One of the world’s most renowned artists has bade farewell.
Princess Diana of Wales, William Jefferson Clinton, and Pope John Paul II are only a few of the esteemed clients who sought the talents of celebrated artist Nelson Shanks (1937-2015). It was with heavy hearts that the world learned of his passing last Friday, August 28, at the age of 77. Shanks was — in addition to his artistry — a recognized art historian, teacher, connoisseur, and collector of fine arts.
At 18, Shanks began his tenure at New York’s famed Art Students League, where he caught the eye of John Koch, who took on the young artist as a private student, mentoring and encouraging him. Earning quick success with his immense talent and dedication, Shanks studied in Florence with Pietro Annigoni at the Accademia de Belle Arti before teaching himself in Memphis, Chicago, and Pennsylvania for nearly three decades.
As noted on the artist’s website, “Shanks’s work has been exhibited in museums and galleries worldwide, including the National Gallery of Art in Washington, D.C., the Royal Palace in Stockholm, Kensington Palace in London, and Fortezza Firmafede in Sarzana, Italy. During the summer and fall of 2011, he had solo exhibitions in Russia at the Russian Museum, St. Petersburg, and the Russian Academy of Art, Moscow.”
All of us at Fine Art Connoisseur send our heartfelt condolences to Nelson’s wife, Leona Shanks, and all their friends and family.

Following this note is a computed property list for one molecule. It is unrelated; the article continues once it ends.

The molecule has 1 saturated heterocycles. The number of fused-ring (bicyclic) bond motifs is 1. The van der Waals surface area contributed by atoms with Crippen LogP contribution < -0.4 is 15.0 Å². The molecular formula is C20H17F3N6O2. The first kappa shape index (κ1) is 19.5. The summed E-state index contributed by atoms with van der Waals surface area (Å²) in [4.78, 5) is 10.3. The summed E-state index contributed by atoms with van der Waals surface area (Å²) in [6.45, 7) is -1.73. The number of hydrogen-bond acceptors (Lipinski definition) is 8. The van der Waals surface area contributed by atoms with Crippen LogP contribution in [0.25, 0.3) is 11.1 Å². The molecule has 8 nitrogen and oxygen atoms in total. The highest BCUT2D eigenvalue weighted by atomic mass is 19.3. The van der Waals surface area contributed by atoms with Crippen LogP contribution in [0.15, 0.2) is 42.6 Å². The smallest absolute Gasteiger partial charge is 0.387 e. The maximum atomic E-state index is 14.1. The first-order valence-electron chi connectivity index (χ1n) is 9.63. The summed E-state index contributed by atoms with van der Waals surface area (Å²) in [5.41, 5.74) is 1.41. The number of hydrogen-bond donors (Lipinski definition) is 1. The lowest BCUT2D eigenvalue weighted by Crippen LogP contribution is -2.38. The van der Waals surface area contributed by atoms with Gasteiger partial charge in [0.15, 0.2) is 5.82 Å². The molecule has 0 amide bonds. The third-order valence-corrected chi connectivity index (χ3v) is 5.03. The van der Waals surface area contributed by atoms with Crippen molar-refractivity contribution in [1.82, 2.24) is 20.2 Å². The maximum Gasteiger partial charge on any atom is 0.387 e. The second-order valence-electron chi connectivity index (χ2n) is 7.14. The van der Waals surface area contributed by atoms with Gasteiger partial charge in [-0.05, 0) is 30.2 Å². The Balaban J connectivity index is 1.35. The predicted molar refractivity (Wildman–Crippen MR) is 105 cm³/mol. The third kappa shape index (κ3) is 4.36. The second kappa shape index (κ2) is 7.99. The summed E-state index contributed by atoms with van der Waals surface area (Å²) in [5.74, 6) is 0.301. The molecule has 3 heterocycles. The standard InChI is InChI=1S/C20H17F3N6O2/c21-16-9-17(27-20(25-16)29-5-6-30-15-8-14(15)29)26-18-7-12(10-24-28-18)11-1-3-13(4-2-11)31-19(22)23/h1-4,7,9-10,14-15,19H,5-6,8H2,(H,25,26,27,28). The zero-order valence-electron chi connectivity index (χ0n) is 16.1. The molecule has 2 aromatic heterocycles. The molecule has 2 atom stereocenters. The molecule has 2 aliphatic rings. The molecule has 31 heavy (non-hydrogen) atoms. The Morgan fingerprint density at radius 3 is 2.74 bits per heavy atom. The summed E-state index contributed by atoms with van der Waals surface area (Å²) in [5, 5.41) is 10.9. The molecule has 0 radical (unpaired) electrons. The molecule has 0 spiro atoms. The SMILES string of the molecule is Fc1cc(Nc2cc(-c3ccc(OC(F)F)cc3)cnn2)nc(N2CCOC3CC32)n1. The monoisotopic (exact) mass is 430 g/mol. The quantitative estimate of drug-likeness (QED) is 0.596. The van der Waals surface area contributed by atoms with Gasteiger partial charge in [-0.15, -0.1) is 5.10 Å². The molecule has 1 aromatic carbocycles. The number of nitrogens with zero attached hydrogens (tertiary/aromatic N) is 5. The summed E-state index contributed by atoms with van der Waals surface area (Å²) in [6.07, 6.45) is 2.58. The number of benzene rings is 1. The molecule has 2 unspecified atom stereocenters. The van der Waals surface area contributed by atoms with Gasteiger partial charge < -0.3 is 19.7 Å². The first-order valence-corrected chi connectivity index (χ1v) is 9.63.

To learn more, visit here.
This article was featured in Fine Art Today, a weekly e-newsletter from Fine Art Connoisseur magazine. To start receiving Fine Art Today for free, click here.

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Andrew Webster is the former Editor of Fine Art Today and worked as an editorial and creative marketing assistant for Streamline Publishing. Andrew graduated from The University of North Carolina at Asheville with a B.A. in Art History and Ceramics. He then moved on to the University of Oregon, where he completed an M.A. in Art History. Studying under scholar Kathleen Nicholson, he completed a thesis project that investigated the peculiar practice of embedded self-portraiture within Christian imagery during the 15th and early 16th centuries in Italy.


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